By Nneka Nnagbo

As a loose concept record about the journey of life, Keenan Kreller’s new release is one of the most surprising and accomplished efforts to come out in recent months. The Barrie-born, Ottawa-raised rapper presents a stylish and skillful introduction to his career.

On his debut album, Lost in Translation, the freshman cements himself as one of this year’s most noteworthy stylists. Lost in Translation clocks in just under 32 minutes with each song hitting with maximal power straight into the next track.

But Keenan doesn’t rush his listener through. Rather, he takes his time setting the listening stage. Across its 13 songs, the album observes the journey through life as a part of the human experience.The album interlocks a diverse array of genres and musical styles but still maintains the central thematic thread. More importantly, Keenan channels some of today’s most colorful rap artists and rolls those influences into one eclectic whole.

The intrigue of the album undoubtedly lies in its thematic symbolism: that of a journey. Essentially, Lost in Translation is a carefully crafted, microcosmic rendition of the rapper’s own journey through life: Not totally knowing the direction in which he is going, hence the “lost” component, and attempting to “translate” the various meanings, aspects, and insinuations of his life as he goes. Despite the album’s reflective tone, it possesses much deeper connotations of introspection and relatability.

Keenan depicts his vision in a somewhat operatic fashion, dividing the album into three Acts. Each Act represents different stages of his life, all presented through the use of different sounds and skits in each Act to symbolize each stage.

Within the first two Acts, the album seems a bit out of focus, jumping from a more aggressive tone on tracks like “Panama” to more relaxed vibes as evidenced on the rap ballad, “Dollhouse,” featuring Juwn.

The latter half of the album, between Acts 3 and 4, seems to take shape and regain focus and control, with much tighter songs like “Rockstars,” “Bout It,” and, the album standouts, “Demons” and “Paradise.” Perhaps the seemingly out of focus nature of the first half of the album can be attributed to the “lost” narrative that Keenan puts forth throughout the record. Moreover, the immediate change in Act 3 to a more well-honed soundscape is noticeable and seems to coincides with the ‘translation’ component of the album.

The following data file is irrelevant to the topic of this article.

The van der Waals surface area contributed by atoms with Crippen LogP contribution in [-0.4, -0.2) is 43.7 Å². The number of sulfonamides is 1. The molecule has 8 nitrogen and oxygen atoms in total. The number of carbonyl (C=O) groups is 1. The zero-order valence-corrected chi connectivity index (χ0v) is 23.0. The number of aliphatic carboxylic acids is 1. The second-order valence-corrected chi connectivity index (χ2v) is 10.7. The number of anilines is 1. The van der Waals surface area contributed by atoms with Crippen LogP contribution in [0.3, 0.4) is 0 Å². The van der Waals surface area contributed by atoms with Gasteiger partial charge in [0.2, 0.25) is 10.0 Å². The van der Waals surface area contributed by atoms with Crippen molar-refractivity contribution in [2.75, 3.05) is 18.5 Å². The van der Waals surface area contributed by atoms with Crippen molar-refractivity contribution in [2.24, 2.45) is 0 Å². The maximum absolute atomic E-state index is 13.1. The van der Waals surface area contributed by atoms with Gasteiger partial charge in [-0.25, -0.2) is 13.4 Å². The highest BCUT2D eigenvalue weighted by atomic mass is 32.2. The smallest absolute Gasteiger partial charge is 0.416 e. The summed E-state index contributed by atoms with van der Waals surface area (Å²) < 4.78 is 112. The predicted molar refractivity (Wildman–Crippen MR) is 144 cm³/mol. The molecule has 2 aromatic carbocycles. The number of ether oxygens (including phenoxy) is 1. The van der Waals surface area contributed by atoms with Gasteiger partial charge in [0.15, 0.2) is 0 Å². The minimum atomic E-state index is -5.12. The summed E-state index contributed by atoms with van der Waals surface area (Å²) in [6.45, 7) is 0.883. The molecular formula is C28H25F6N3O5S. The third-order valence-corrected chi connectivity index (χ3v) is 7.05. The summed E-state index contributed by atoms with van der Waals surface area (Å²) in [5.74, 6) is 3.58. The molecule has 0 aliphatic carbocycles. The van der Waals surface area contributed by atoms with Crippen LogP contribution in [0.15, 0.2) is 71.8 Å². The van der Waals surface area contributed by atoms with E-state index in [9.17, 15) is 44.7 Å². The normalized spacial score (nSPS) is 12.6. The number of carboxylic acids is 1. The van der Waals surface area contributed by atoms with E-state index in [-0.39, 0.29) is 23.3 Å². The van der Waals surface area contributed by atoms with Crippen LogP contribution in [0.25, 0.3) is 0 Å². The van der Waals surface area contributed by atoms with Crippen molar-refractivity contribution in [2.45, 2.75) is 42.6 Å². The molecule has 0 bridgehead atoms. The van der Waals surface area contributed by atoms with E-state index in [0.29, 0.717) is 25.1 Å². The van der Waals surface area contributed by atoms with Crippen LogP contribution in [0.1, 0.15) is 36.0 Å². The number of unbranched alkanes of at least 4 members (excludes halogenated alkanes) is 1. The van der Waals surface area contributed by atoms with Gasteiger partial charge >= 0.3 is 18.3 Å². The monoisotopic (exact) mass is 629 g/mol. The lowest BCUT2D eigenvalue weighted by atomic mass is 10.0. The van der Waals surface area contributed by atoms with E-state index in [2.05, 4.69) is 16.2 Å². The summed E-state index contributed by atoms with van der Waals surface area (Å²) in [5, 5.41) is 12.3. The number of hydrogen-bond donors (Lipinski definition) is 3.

The album’s sonic and emotional centre lies in Act 4, fittingly titled “…And Found,” an obvious follow up to Act 3’s “Lost”. The fourth and final Act marks the end of Keenan’s journey, characterized by dazed, multi-part dirges and ‘40s swing.

On “Demons,” Keenan’s most brooding and inward-looking song, he confronts his demons in saying: “No I will never, ever run away,” further punctuated by a beat switch in the middle as the song abruptly, but cooly, sinks into luscious saxophone and he is accompanied by ‘40s acapella backup vocalists.

The album resolves on an optimistic note with the album closer, “Paradise,” which features whimsical strings coupled with bossa nova inflections. This track is the perfect end to the album as Keenan’s pseudo-life-journey concludes with the rapper finding peace in his own version of paradise.

Lost in Translation has a very distinct set of musical reference points, bonding Keenan’s wide-ranging taste and fully realizing his craft. The different sounds each Act possesses is an indication of the many directions this album goes in. Perhaps Keenan leaves it to the listener to decide which direction is best, based on personal preference.

Despite this, Keenan never once sounds uncertain of his place on the record’s ever-changing soundscape. Lost in Translation proves to be a potent addition to the overall rap and hip-hop catalogue. Moreover, in what has been a packed, and excellent, year for both genres, Keenan is emerging as one of the most promising newcomers.